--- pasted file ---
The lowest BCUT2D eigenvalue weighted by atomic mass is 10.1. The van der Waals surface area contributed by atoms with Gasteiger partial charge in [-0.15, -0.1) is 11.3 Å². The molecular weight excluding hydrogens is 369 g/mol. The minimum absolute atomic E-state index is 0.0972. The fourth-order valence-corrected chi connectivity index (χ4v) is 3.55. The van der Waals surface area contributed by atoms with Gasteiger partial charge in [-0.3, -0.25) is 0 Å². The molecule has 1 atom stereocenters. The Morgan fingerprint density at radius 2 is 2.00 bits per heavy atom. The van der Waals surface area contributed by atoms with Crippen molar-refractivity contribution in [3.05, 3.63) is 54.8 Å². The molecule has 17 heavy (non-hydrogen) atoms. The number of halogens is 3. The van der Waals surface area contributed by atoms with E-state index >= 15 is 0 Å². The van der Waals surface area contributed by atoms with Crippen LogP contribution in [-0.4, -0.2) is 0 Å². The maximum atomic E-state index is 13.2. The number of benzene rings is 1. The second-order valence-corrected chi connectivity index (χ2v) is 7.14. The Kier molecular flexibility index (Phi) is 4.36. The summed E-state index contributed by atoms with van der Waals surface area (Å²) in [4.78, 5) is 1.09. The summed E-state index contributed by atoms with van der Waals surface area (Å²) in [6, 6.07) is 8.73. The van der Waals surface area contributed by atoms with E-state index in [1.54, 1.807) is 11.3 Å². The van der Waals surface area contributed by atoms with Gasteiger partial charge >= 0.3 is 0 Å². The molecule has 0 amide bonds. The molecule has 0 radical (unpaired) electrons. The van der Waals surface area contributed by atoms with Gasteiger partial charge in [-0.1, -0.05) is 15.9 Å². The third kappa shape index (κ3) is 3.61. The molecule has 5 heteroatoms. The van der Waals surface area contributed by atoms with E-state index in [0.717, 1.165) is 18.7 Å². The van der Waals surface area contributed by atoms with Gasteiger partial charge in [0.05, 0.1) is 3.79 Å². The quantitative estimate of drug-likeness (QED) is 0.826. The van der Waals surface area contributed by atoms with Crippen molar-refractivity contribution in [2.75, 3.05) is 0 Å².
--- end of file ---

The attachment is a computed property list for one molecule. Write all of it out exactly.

The lowest BCUT2D eigenvalue weighted by atomic mass is 10.1. The van der Waals surface area contributed by atoms with Gasteiger partial charge in [-0.15, -0.1) is 11.3 Å². The molecular weight excluding hydrogens is 369 g/mol. The minimum absolute atomic E-state index is 0.0972. The fourth-order valence-corrected chi connectivity index (χ4v) is 3.55. The van der Waals surface area contributed by atoms with Gasteiger partial charge in [-0.3, -0.25) is 0 Å². The molecule has 1 atom stereocenters. The Morgan fingerprint density at radius 2 is 2.00 bits per heavy atom. The van der Waals surface area contributed by atoms with Crippen molar-refractivity contribution in [3.05, 3.63) is 54.8 Å². The molecule has 17 heavy (non-hydrogen) atoms. The number of halogens is 3. The van der Waals surface area contributed by atoms with E-state index >= 15 is 0 Å². The van der Waals surface area contributed by atoms with Crippen LogP contribution in [-0.4, -0.2) is 0 Å². The maximum atomic E-state index is 13.2. The number of benzene rings is 1. The second-order valence-corrected chi connectivity index (χ2v) is 7.14. The Kier molecular flexibility index (Phi) is 4.36. The summed E-state index contributed by atoms with van der Waals surface area (Å²) in [4.78, 5) is 1.09. The summed E-state index contributed by atoms with van der Waals surface area (Å²) in [6, 6.07) is 8.73. The van der Waals surface area contributed by atoms with E-state index in [1.54, 1.807) is 11.3 Å². The van der Waals surface area contributed by atoms with Gasteiger partial charge >= 0.3 is 0 Å². The molecule has 0 amide bonds. The molecule has 0 radical (unpaired) electrons. The van der Waals surface area contributed by atoms with Gasteiger partial charge in [-0.1, -0.05) is 15.9 Å². The third kappa shape index (κ3) is 3.61. The molecule has 5 heteroatoms. The van der Waals surface area contributed by atoms with E-state index in [0.717, 1.165) is 18.7 Å². The van der Waals surface area contributed by atoms with Gasteiger partial charge in [0.05, 0.1) is 3.79 Å². The quantitative estimate of drug-likeness (QED) is 0.826. The van der Waals surface area contributed by atoms with Crippen molar-refractivity contribution in [2.75, 3.05) is 0 Å².